There’s more than one way to measure Maine’s jobless rate

The unemployment rate hit a historic low in April, at 3 percent flat. That’s lower than it’s ever been in Maine.

But the unemployment rate reported each month is just one of six ways that labor economists assess the country’s labor force.

Those rates start with the most narrowly defined and gradually get more inclusive, estimating things like the number of people who are working part time when they want full-time work, or who are interested in working but were discouraged for one reason or another.

The official unemployment rate requires a survey respondent to say they’ve looked for work in the past four weeks.

Broken down, the estimate of those more specific measures looks a little like this, where the short-term and long-term unemployment estimates make up the standard unemployment rate (called U-3).

Add in discouraged workers and that’s the U-4 rate. And so on.

The figures show the estimate of long-term unemployment — people unemployed for 15 or more weeks — was up slightly for the first quarter of 2017. Marginally attached workers (a group that includes discouraged workers) were also up slightly for the quarter. But that’s the worst news among the estimates.

The number of workers seeking full-time gigs but only finding part-time work is down. So is shorter-term unemployment, of less than 15 weeks.

Those various rates give more detail to the state-level unemployment estimates, allowing for views at different types of joblessness. On the other hand, that increased detail means they cover a less precise period of time.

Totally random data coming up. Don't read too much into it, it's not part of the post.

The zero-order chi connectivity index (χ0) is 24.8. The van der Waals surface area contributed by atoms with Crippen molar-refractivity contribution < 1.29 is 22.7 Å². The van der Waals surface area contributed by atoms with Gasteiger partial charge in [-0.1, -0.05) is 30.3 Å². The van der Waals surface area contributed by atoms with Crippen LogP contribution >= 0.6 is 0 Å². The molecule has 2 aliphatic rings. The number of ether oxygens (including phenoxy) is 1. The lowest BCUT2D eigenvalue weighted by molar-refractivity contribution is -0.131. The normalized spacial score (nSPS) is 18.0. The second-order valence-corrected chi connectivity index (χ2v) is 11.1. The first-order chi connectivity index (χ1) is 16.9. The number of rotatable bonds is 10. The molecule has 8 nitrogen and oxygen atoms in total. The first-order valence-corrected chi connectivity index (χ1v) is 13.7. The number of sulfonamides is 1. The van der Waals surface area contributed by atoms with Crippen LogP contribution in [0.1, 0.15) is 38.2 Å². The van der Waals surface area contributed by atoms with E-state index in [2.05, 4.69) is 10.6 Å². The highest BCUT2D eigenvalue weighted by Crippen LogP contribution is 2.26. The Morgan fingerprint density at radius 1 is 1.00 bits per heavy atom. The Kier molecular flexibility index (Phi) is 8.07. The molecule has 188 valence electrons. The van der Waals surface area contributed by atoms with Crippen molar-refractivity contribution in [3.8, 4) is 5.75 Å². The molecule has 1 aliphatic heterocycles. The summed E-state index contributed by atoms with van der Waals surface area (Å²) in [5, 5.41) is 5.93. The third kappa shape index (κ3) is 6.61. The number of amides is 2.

All of the estimates are released quarterly and represent a rolling annual average (that quarter and the previous three).

Any way you slice it, relative to other points back to 2003, unemployment measures in Maine are low, but not all are at historic lows like the overall U-3 rate.

The U-6 measure, the most inclusive, was lower in 2006, but that’s the only time since that expanded unemployment measure has been published. That rate groups in all of the people who have looked for work in the last year but couldn’t find it and those who are working part time but want full-time gigs.

The most restrictive measure, U-1, was also lower in 2006 and 2007. It only counts those out of work for 15 weeks or more.

Despite not being at all-time historic lows like the standard rate, those estimates show a generally favorable picture, as other major economic indicators show the state has essentially recovered from the recession (in the longest recovery in recent history).

[After 109 months, Maine’s finally recovered jobs lost to the recession]

Those figures are all measured in relation to the estimate of the total labor force, which was also back on the rise last year.

Those different measures of unemployment show that it’s illuminating to use more than just one benchmark rate to size up the state’s labor force.

And those various rates are just the start. For more discussion of recent labor market trends in Maine, check out the blog of Glenn Mills, the chief economist for the Department of Labor’s Center for Workforce Research and Information.

His latest posts cover the rosy revisions to the 2016 payroll job estimates and a deeper dive into the job churn that underlies all of the upward and downward movements in those employment numbers.

Darren Fishell

About Darren Fishell

Darren is a Portland-based reporter for the Bangor Daily News writing about the Maine economy and business. He's interested in putting economic data in context and finding the stories behind the numbers.